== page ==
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Malaysia’s 2022 budget likely to be acceptable to the opposition: Analysts

Malaysia’s 2022 budget likely to be acceptable to the opposition: Analysts

Malaysia's Prime Minister Ismail Sabri Yaakob (right) and Finance Minister Tengku Zafrul Tengku Abdul Aziz. (Photo: Bernama)

KUALA LUMPUR: The budget for 2022 tabled by Malaysian Finance Minister Tengku Zafrul Tengku Abdul Aziz on Friday (Oct 29) is likely to be something that the opposition can live with, said analysts interviewed by CNA.

The minister unveiled a RM332.1 billion (US$80.06 billion) budget for next year, up from RM320.6 billion this year. The 2022 budget is the largest ever in Malaysia.

Looking at the priority areas in the budget, many of the issues that were addressed had been raised previously by the opposition.

Political scientist Professor Ahmad Martadha Mohamed at Universiti Utara Malaysia’s College of Law, Government and International Studies noted the number of focus group sessions, as well as the 80 advisory sessions organised between parliamentarians from both sides of the political divide, had been incorporated into the planning of the budget for next year.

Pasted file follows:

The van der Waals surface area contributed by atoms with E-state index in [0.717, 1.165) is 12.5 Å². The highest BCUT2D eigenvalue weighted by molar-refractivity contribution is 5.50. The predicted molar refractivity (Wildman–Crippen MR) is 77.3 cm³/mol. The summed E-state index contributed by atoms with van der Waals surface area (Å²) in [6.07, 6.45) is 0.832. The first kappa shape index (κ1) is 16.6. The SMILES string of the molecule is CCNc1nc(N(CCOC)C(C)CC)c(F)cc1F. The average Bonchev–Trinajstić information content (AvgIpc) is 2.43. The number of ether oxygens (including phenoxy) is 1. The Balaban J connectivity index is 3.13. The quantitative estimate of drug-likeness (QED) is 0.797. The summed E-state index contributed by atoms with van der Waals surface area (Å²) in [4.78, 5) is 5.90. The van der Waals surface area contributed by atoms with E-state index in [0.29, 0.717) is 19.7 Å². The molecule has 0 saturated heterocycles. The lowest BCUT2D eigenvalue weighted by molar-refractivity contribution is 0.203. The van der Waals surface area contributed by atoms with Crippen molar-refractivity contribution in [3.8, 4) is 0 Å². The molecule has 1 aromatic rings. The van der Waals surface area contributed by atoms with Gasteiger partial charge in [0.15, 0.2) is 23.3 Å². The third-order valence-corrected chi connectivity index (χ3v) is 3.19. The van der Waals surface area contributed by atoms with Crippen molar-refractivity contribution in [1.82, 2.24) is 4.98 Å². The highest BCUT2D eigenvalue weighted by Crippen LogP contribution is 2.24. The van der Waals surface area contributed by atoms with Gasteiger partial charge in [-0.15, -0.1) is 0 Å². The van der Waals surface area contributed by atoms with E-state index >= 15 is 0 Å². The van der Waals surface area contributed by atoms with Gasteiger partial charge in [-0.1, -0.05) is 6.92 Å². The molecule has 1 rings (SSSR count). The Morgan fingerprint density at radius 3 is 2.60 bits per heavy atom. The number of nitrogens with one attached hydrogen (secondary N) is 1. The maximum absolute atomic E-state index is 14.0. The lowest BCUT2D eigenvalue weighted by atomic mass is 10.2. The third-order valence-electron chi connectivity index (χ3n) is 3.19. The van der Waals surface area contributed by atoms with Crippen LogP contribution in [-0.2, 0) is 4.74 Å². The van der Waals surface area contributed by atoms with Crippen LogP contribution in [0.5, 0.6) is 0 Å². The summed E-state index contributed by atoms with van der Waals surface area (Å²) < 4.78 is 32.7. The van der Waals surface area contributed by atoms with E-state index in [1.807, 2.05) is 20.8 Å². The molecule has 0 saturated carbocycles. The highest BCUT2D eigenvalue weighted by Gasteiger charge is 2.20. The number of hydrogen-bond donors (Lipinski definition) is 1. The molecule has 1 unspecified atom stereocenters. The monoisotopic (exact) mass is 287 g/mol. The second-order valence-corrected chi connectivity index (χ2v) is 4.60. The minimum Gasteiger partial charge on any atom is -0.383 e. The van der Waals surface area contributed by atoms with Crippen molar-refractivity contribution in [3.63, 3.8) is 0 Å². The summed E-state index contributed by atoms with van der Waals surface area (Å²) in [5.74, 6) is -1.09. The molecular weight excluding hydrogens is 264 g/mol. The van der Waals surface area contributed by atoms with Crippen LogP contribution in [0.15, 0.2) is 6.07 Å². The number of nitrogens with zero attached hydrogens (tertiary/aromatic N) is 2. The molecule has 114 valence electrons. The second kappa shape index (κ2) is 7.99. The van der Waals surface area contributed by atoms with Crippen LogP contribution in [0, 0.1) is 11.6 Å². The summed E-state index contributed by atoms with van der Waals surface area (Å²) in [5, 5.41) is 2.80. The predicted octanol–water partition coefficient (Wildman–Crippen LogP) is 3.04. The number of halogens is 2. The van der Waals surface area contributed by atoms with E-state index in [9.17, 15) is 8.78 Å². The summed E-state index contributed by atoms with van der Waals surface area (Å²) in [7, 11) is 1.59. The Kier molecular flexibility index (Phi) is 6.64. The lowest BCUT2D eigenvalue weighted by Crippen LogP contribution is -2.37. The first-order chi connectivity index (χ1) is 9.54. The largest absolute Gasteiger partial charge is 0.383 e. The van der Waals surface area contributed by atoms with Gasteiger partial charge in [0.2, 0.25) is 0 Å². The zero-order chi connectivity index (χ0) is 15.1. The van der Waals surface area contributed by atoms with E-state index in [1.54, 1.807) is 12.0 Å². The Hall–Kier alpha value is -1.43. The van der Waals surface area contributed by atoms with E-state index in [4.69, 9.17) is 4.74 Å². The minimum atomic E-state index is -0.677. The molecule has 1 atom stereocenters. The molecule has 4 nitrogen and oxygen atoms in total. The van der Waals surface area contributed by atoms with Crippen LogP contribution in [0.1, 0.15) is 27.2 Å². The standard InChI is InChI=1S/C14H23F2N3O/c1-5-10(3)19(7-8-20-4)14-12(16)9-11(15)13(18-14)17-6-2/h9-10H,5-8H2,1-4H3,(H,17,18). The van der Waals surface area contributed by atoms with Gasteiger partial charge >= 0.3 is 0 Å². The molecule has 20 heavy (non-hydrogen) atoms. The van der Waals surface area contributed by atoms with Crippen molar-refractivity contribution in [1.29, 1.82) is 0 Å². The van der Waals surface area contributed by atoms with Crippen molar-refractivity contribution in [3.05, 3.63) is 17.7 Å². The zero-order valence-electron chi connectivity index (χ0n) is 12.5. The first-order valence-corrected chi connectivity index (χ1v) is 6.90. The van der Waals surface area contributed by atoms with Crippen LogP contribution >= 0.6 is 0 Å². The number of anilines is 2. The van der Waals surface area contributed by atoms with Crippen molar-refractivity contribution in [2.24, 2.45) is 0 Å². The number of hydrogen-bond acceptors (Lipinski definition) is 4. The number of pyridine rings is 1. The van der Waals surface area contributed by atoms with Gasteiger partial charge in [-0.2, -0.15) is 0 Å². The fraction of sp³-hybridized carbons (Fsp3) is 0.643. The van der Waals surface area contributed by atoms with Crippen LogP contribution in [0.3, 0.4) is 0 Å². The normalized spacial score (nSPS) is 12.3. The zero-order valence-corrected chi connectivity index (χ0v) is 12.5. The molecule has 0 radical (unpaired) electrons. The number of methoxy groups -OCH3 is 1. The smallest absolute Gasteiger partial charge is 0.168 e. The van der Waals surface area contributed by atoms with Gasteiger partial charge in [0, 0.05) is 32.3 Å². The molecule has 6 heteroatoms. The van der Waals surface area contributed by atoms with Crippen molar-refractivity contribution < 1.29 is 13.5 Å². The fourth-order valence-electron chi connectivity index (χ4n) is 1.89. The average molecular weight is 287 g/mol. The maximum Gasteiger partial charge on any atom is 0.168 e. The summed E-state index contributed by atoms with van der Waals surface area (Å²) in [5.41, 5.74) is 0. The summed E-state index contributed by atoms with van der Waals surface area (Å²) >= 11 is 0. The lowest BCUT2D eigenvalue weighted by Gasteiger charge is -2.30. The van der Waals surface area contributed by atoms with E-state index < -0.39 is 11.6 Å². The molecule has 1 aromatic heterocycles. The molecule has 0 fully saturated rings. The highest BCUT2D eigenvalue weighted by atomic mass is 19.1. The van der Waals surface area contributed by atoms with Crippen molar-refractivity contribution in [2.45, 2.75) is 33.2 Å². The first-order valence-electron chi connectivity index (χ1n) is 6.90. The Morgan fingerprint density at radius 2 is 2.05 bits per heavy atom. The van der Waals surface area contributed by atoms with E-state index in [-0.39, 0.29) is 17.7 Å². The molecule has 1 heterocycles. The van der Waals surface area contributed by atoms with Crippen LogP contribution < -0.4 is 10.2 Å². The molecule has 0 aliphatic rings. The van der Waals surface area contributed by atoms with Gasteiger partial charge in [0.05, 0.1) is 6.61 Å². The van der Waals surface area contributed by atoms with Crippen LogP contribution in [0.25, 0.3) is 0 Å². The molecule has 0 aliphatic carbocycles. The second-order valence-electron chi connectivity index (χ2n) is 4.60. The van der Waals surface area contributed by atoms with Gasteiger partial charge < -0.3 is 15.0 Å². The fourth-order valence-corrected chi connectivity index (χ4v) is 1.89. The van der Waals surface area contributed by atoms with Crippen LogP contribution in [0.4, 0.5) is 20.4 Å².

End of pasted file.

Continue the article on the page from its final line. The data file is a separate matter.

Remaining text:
“I am sure that during these sessions, the opposition MPs had voiced out their sentiments for items to be included in next year’s budget, such as women representation on boards of directors. That’s one topic opposition MPs have consistently voiced out,” he said.

In his budget speech, the finance minister said the government is making it mandatory for all public listed companies to appoint at least one woman to its board of directors. He added that companies who hire unemployed women, housewives and single moms will receive government incentives.

Prof Ahmad Martadha also referred to the increased funding for the police’s D11 division covering sexual, women and child investigations, affordable housing and monetary subsidies for the B40 (bottom 40 per cent) segments of each ethnic community and special needs. These were among the issues that the opposition has been campaigning for, he said. 

“To say that the opposition will be happy, is probably far-fetched. But I think mostly, they might be content with the inclusion of these items in Budget 2022.”